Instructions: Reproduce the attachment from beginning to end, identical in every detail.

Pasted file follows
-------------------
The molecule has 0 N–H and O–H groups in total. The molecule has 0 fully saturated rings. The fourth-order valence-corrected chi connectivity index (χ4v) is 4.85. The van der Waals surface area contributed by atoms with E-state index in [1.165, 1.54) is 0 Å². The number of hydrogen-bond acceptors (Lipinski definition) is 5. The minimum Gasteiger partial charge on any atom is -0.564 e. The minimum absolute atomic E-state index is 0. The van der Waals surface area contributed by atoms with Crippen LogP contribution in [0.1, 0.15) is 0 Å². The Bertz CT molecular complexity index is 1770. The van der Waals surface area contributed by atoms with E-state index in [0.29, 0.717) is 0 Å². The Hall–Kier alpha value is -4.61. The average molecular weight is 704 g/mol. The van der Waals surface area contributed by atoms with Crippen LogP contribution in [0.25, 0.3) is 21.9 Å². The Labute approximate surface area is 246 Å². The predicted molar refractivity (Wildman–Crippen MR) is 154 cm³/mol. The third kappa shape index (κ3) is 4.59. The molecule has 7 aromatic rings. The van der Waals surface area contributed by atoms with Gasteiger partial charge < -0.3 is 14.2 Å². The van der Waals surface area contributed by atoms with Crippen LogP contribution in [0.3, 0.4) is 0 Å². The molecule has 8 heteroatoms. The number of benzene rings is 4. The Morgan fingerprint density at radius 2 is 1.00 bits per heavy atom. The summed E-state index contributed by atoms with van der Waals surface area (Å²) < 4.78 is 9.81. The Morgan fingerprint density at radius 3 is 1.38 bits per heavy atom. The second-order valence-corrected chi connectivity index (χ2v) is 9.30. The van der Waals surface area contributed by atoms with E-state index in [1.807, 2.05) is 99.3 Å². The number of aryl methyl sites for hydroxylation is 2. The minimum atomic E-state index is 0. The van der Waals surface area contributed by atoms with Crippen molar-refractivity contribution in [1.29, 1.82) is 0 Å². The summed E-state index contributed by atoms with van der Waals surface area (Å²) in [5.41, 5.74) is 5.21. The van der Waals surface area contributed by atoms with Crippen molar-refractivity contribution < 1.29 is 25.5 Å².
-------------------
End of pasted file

The molecule has 0 N–H and O–H groups in total. The molecule has 0 fully saturated rings. The fourth-order valence-corrected chi connectivity index (χ4v) is 4.85. The van der Waals surface area contributed by atoms with E-state index in [1.165, 1.54) is 0 Å². The number of hydrogen-bond acceptors (Lipinski definition) is 5. The minimum Gasteiger partial charge on any atom is -0.564 e. The minimum absolute atomic E-state index is 0. The van der Waals surface area contributed by atoms with Crippen LogP contribution in [0.1, 0.15) is 0 Å². The Bertz CT molecular complexity index is 1770. The van der Waals surface area contributed by atoms with E-state index in [0.29, 0.717) is 0 Å². The Hall–Kier alpha value is -4.61. The average molecular weight is 704 g/mol. The van der Waals surface area contributed by atoms with Crippen LogP contribution in [0.25, 0.3) is 21.9 Å². The Labute approximate surface area is 246 Å². The predicted molar refractivity (Wildman–Crippen MR) is 154 cm³/mol. The third kappa shape index (κ3) is 4.59. The molecule has 7 aromatic rings. The van der Waals surface area contributed by atoms with Gasteiger partial charge < -0.3 is 14.2 Å². The van der Waals surface area contributed by atoms with Crippen LogP contribution in [0.3, 0.4) is 0 Å². The molecule has 8 heteroatoms. The number of benzene rings is 4. The Morgan fingerprint density at radius 2 is 1.00 bits per heavy atom. The summed E-state index contributed by atoms with van der Waals surface area (Å²) < 4.78 is 9.81. The Morgan fingerprint density at radius 3 is 1.38 bits per heavy atom. The second-order valence-corrected chi connectivity index (χ2v) is 9.30. The van der Waals surface area contributed by atoms with E-state index in [1.807, 2.05) is 99.3 Å². The number of aryl methyl sites for hydroxylation is 2. The minimum atomic E-state index is 0. The van der Waals surface area contributed by atoms with Crippen molar-refractivity contribution in [1.29, 1.82) is 0 Å². The summed E-state index contributed by atoms with van der Waals surface area (Å²) in [5.41, 5.74) is 5.21. The van der Waals surface area contributed by atoms with Crippen molar-refractivity contribution < 1.29 is 25.5 Å².